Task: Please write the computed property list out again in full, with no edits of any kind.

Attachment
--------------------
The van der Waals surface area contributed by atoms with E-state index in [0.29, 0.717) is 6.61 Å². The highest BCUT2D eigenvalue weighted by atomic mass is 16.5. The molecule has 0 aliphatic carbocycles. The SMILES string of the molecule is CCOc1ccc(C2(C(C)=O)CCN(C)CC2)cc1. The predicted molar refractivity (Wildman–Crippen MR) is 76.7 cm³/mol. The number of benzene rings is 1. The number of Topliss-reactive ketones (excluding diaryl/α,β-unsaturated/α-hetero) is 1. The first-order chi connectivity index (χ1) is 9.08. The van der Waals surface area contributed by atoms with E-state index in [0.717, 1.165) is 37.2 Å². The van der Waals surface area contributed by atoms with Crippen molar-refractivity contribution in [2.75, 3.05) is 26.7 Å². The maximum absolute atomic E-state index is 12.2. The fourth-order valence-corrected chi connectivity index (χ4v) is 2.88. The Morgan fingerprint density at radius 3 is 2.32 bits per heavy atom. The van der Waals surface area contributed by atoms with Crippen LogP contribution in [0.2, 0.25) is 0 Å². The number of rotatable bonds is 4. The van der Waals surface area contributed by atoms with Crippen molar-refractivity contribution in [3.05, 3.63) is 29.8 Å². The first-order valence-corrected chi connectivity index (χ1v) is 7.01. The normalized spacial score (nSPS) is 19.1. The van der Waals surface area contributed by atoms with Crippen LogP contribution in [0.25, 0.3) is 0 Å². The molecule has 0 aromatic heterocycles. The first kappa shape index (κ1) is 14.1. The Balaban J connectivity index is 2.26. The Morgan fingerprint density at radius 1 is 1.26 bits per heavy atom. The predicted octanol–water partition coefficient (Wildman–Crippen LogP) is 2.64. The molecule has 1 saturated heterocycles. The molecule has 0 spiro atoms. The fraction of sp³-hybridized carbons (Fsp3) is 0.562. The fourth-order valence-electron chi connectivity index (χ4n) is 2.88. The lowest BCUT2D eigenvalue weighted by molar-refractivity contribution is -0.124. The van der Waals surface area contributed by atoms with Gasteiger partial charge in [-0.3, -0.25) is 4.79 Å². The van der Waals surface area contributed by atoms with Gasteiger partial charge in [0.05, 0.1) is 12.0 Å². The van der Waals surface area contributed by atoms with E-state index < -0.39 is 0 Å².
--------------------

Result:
The van der Waals surface area contributed by atoms with E-state index in [0.29, 0.717) is 6.61 Å². The highest BCUT2D eigenvalue weighted by atomic mass is 16.5. The molecule has 0 aliphatic carbocycles. The SMILES string of the molecule is CCOc1ccc(C2(C(C)=O)CCN(C)CC2)cc1. The predicted molar refractivity (Wildman–Crippen MR) is 76.7 cm³/mol. The number of benzene rings is 1. The number of Topliss-reactive ketones (excluding diaryl/α,β-unsaturated/α-hetero) is 1. The first-order chi connectivity index (χ1) is 9.08. The van der Waals surface area contributed by atoms with E-state index in [0.717, 1.165) is 37.2 Å². The van der Waals surface area contributed by atoms with Crippen molar-refractivity contribution in [2.75, 3.05) is 26.7 Å². The maximum absolute atomic E-state index is 12.2. The fourth-order valence-corrected chi connectivity index (χ4v) is 2.88. The Morgan fingerprint density at radius 3 is 2.32 bits per heavy atom. The van der Waals surface area contributed by atoms with Crippen LogP contribution in [0.2, 0.25) is 0 Å². The number of rotatable bonds is 4. The van der Waals surface area contributed by atoms with Crippen molar-refractivity contribution in [3.05, 3.63) is 29.8 Å². The first-order valence-corrected chi connectivity index (χ1v) is 7.01. The normalized spacial score (nSPS) is 19.1. The van der Waals surface area contributed by atoms with Crippen LogP contribution in [0.25, 0.3) is 0 Å². The molecule has 0 aromatic heterocycles. The first kappa shape index (κ1) is 14.1. The Balaban J connectivity index is 2.26. The Morgan fingerprint density at radius 1 is 1.26 bits per heavy atom. The predicted octanol–water partition coefficient (Wildman–Crippen LogP) is 2.64. The molecule has 1 saturated heterocycles. The molecule has 0 spiro atoms. The fraction of sp³-hybridized carbons (Fsp3) is 0.562. The fourth-order valence-electron chi connectivity index (χ4n) is 2.88. The lowest BCUT2D eigenvalue weighted by molar-refractivity contribution is -0.124. The van der Waals surface area contributed by atoms with Gasteiger partial charge in [-0.3, -0.25) is 4.79 Å². The van der Waals surface area contributed by atoms with Gasteiger partial charge in [0.05, 0.1) is 12.0 Å². The van der Waals surface area contributed by atoms with E-state index < -0.39 is 0 Å².